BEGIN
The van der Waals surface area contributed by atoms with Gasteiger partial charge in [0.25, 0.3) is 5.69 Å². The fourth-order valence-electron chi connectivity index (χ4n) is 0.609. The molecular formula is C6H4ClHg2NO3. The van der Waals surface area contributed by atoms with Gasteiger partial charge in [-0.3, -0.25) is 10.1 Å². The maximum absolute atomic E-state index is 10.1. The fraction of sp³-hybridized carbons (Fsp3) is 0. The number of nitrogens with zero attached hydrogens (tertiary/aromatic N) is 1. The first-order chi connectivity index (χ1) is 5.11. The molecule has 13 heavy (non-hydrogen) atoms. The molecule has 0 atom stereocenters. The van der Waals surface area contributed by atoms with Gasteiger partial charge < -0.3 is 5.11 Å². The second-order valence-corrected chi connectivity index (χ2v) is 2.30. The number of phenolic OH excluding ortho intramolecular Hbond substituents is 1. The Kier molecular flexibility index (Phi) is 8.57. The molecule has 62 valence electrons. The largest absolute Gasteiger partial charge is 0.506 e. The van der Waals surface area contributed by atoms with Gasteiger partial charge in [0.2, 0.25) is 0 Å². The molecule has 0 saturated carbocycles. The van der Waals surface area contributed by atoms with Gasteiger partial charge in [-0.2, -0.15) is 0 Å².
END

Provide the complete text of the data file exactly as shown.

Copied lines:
The van der Waals surface area contributed by atoms with Gasteiger partial charge in [0.25, 0.3) is 5.69 Å². The fourth-order valence-electron chi connectivity index (χ4n) is 0.609. The molecular formula is C6H4ClHg2NO3. The van der Waals surface area contributed by atoms with Gasteiger partial charge in [-0.3, -0.25) is 10.1 Å². The maximum absolute atomic E-state index is 10.1. The fraction of sp³-hybridized carbons (Fsp3) is 0. The number of nitrogens with zero attached hydrogens (tertiary/aromatic N) is 1. The first-order chi connectivity index (χ1) is 5.11. The molecule has 13 heavy (non-hydrogen) atoms. The molecule has 0 atom stereocenters. The van der Waals surface area contributed by atoms with Gasteiger partial charge < -0.3 is 5.11 Å². The second-order valence-corrected chi connectivity index (χ2v) is 2.30. The number of phenolic OH excluding ortho intramolecular Hbond substituents is 1. The Kier molecular flexibility index (Phi) is 8.57. The molecule has 62 valence electrons. The largest absolute Gasteiger partial charge is 0.506 e. The van der Waals surface area contributed by atoms with Gasteiger partial charge in [0.2, 0.25) is 0 Å². The molecule has 0 saturated carbocycles. The van der Waals surface area contributed by atoms with Gasteiger partial charge in [-0.2, -0.15) is 0 Å².